|Appears in Collections:||Psychology Journal Articles|
|Peer Review Status:||Refereed|
|Title:||Chronicity of memory impairment in long-term out-of-hospital cardiac arrest survivors|
|Author(s):||Drysdale, Emma E|
Grubb, Neil R
Fox, Keith A A
|Citation:||Drysdale EE, Grubb NR, Fox KAA & O'Carroll R (2000) Chronicity of memory impairment in long-term out-of-hospital cardiac arrest survivors. Resuscitation, 47 (1), pp. 27-32. https://doi.org/10.1016/S0300-9572%2800%2900194-5|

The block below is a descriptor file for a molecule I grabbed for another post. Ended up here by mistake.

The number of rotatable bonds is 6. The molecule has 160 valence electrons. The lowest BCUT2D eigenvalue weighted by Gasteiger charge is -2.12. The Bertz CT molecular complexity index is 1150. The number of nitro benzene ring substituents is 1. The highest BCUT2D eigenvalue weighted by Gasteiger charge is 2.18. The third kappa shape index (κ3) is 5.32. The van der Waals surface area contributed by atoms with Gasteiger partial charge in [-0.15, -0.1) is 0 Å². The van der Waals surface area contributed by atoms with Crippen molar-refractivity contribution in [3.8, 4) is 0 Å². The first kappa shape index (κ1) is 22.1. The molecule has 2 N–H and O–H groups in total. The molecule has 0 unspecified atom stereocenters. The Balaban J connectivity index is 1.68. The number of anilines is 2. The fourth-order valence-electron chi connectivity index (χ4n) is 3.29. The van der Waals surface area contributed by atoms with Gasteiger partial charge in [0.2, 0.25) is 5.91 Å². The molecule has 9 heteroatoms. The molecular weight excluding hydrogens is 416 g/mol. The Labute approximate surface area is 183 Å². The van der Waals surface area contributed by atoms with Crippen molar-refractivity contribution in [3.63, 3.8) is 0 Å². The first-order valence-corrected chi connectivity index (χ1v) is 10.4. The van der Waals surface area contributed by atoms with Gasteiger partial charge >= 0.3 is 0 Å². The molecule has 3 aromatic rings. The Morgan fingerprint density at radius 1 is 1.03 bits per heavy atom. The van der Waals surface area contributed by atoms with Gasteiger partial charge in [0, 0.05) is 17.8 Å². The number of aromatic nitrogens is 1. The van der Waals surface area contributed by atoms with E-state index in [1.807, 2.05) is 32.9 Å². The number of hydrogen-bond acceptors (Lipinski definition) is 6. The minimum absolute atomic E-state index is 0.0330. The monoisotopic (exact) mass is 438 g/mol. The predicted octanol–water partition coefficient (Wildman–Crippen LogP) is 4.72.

|Abstract:||As a result of out-of-hospital defibrillation initiatives, many cities have an increasing population of out-of-hospital cardiac arrest survivors. We previously identified that one third of these patients suffer memory problems in the months after resuscitation. The pattern of memory impairment (impaired recall memory and intact recognition memory) is suggestive of hippocampal damage. In this study we followed up ten subjects who had previously been found to have memory impairment after their cardiac arrest. To assess the chronicity of this memory impairment, we re-tested memory function approximately 3 years after the index events. These subjects were compared with age and sex matched control subjects with previous myocardial infarction and no cardiac arrest. Memory was assessed using the Rivermead Behavioural Memory test (RBMT). To further assess recall and recognition memory we used the Doors and People test (DPT), which is specifically designed to identify deficits in these functions. RBMT scores declined significantly in both groups compared with the original assessment 8 months after cardiac arrest, possibly an effect of ageing-control group: mean (S.D.) 22.2 (1.4)-18.4 (2.9); cardiac arrest group: 16.1 (2.7)-14.6 (4.4). The inter-group difference in RBMT score remained significant (P=0.001). DPT scores were poor in the cardiac arrest group (mean (S.D.) total 5.8 (2.8)), compared with the control group (10.8 (3.4)) who scored normally. Both recall and recognition memory were poor in the cardiac arrest group. We conclude that the memory deficits that we previously observed in cardiac arrest victims are persistent. Both recall and recognition memory are affected, implying that non-selective brain injury may be the mechanism.|
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